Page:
Latest Research News

A study involving 74 older adults (70+), of whom 3 had mild dementia, 33 were cognitively normal and 38 had mild cognitive impairment, has found that high levels of "good" cholesterol and low levels of "bad" cholesterol correlated with lower levels of the amyloid-beta plaques in the brain (a hallmark of Alzheimer's disease).

A review of research from 1957 to the present has concluded that a whole diet approach, and specifically Mediterranean-style diets, has more evidence for reducing cardiovascular risk than strategies that focus exclusively on reduced dietary fat.

A Swedish study has found that those who ate poor breakfasts as year 9 students had a higher incidence of metabolic syndrome 27 years later, compared with those who ate more substantial breakfasts.

A British study analyzing data from 7,011 adults who participated in two Health and Lifestyle Surveys, has found that a new method of measuring obesity, A Body Shape Index (ABSI), is a more effective predictor of mortality than Body Mass Index (BMI). You can find an online calculator at

A study involving 39 young adult men and women of normal weight, who ate 750 extra calories in the form of muffins every day for seven weeks, found that those whose muffins were made with palm oil built significantly more fat and less muscle than those whose muffins were made with sunflower oil. Moreover, the palm oil group developed the fat in more dangerous places  — in the liver and abdomen. The groups gained the same amount of weight.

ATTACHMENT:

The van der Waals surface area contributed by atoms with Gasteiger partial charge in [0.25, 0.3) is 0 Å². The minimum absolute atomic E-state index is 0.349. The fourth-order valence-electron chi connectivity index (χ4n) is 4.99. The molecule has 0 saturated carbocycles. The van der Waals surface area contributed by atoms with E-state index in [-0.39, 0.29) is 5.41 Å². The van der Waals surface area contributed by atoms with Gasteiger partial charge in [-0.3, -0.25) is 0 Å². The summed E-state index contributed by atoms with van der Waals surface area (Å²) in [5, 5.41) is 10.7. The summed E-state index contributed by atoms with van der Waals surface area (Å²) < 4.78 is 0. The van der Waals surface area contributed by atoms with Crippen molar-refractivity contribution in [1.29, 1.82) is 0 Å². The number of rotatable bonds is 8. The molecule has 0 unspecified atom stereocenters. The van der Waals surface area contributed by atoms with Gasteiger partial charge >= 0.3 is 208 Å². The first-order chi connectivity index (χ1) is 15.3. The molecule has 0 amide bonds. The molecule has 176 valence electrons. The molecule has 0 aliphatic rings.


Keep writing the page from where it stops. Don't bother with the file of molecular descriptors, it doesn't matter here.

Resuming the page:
A study in which 23 healthy volunteers ate half a kilo of strawberries every day for a month has found that their levels of bad cholesterol and triglycerides reduced significantly.

"Sprouted" garlic — old garlic bulbs with bright green shoots emerging from the cloves — have been found to have even more heart-healthy antioxidant activity than fresh garlic.

A study involving 44 middle-aged overweight men who consumed 70 grams of dark chocolate per day over two periods of four weeks, has found that dark chocolate helps restore flexibility to arteries while also preventing white blood cells from sticking to the walls of blood vessels. Both arterial stiffness and white blood cell adhesion are known factors that play a significant role in atherosclerosis.